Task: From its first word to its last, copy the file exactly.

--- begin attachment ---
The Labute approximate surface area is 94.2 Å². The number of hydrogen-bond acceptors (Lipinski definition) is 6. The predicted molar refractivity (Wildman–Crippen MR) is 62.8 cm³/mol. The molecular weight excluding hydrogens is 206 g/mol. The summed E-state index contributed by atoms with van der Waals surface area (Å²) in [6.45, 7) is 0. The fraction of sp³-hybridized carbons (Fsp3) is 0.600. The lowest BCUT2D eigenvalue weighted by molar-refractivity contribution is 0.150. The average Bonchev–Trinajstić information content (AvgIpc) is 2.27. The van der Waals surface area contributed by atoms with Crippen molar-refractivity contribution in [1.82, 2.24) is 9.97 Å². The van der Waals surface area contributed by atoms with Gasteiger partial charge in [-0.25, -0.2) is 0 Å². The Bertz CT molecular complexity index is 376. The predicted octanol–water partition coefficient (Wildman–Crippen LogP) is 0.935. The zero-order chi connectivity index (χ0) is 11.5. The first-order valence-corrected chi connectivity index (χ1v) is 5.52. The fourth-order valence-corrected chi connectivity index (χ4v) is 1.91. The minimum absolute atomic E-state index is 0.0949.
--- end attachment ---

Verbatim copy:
The Labute approximate surface area is 94.2 Å². The number of hydrogen-bond acceptors (Lipinski definition) is 6. The predicted molar refractivity (Wildman–Crippen MR) is 62.8 cm³/mol. The molecular weight excluding hydrogens is 206 g/mol. The summed E-state index contributed by atoms with van der Waals surface area (Å²) in [6.45, 7) is 0. The fraction of sp³-hybridized carbons (Fsp3) is 0.600. The lowest BCUT2D eigenvalue weighted by molar-refractivity contribution is 0.150. The average Bonchev–Trinajstić information content (AvgIpc) is 2.27. The van der Waals surface area contributed by atoms with Crippen molar-refractivity contribution in [1.82, 2.24) is 9.97 Å². The van der Waals surface area contributed by atoms with Gasteiger partial charge in [-0.25, -0.2) is 0 Å². The Bertz CT molecular complexity index is 376. The predicted octanol–water partition coefficient (Wildman–Crippen LogP) is 0.935. The zero-order chi connectivity index (χ0) is 11.5. The first-order valence-corrected chi connectivity index (χ1v) is 5.52. The fourth-order valence-corrected chi connectivity index (χ4v) is 1.91. The minimum absolute atomic E-state index is 0.0949.